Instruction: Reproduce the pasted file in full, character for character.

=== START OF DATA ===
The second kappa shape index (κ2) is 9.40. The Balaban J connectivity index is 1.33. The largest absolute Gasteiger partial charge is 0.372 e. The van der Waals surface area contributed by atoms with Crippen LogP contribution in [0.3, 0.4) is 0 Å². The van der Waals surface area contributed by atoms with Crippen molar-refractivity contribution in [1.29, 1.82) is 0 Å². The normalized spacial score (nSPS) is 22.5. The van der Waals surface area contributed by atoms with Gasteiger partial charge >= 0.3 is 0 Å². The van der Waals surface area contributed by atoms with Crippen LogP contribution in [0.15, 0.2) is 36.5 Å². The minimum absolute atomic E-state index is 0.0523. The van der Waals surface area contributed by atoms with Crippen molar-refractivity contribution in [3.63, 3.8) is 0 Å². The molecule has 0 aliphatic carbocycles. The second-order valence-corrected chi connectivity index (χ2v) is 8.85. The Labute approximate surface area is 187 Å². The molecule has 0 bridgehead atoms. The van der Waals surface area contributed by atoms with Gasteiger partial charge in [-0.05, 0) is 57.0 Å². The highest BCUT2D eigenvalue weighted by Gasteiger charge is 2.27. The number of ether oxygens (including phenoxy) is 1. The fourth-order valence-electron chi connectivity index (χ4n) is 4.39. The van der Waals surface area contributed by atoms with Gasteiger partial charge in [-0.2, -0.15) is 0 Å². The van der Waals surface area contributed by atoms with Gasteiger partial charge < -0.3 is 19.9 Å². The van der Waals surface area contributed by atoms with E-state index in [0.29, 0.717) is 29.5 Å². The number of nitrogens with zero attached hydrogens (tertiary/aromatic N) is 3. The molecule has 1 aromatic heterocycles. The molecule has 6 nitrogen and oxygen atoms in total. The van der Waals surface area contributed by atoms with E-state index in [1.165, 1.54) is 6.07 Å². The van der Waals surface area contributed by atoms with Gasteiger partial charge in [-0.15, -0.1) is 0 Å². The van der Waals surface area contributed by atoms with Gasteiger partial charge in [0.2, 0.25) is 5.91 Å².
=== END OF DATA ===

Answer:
The second kappa shape index (κ2) is 9.40. The Balaban J connectivity index is 1.33. The largest absolute Gasteiger partial charge is 0.372 e. The van der Waals surface area contributed by atoms with Crippen LogP contribution in [0.3, 0.4) is 0 Å². The van der Waals surface area contributed by atoms with Crippen molar-refractivity contribution in [1.29, 1.82) is 0 Å². The normalized spacial score (nSPS) is 22.5. The van der Waals surface area contributed by atoms with Gasteiger partial charge >= 0.3 is 0 Å². The van der Waals surface area contributed by atoms with Crippen LogP contribution in [0.15, 0.2) is 36.5 Å². The minimum absolute atomic E-state index is 0.0523. The van der Waals surface area contributed by atoms with Crippen molar-refractivity contribution in [3.63, 3.8) is 0 Å². The molecule has 0 aliphatic carbocycles. The second-order valence-corrected chi connectivity index (χ2v) is 8.85. The Labute approximate surface area is 187 Å². The molecule has 0 bridgehead atoms. The van der Waals surface area contributed by atoms with Gasteiger partial charge in [-0.05, 0) is 57.0 Å². The highest BCUT2D eigenvalue weighted by Gasteiger charge is 2.27. The number of ether oxygens (including phenoxy) is 1. The fourth-order valence-electron chi connectivity index (χ4n) is 4.39. The van der Waals surface area contributed by atoms with Gasteiger partial charge in [-0.2, -0.15) is 0 Å². The van der Waals surface area contributed by atoms with Gasteiger partial charge < -0.3 is 19.9 Å². The van der Waals surface area contributed by atoms with E-state index in [0.29, 0.717) is 29.5 Å². The number of nitrogens with zero attached hydrogens (tertiary/aromatic N) is 3. The molecule has 1 aromatic heterocycles. The molecule has 6 nitrogen and oxygen atoms in total. The van der Waals surface area contributed by atoms with E-state index in [1.165, 1.54) is 6.07 Å². The van der Waals surface area contributed by atoms with Gasteiger partial charge in [-0.15, -0.1) is 0 Å². The van der Waals surface area contributed by atoms with Gasteiger partial charge in [0.2, 0.25) is 5.91 Å².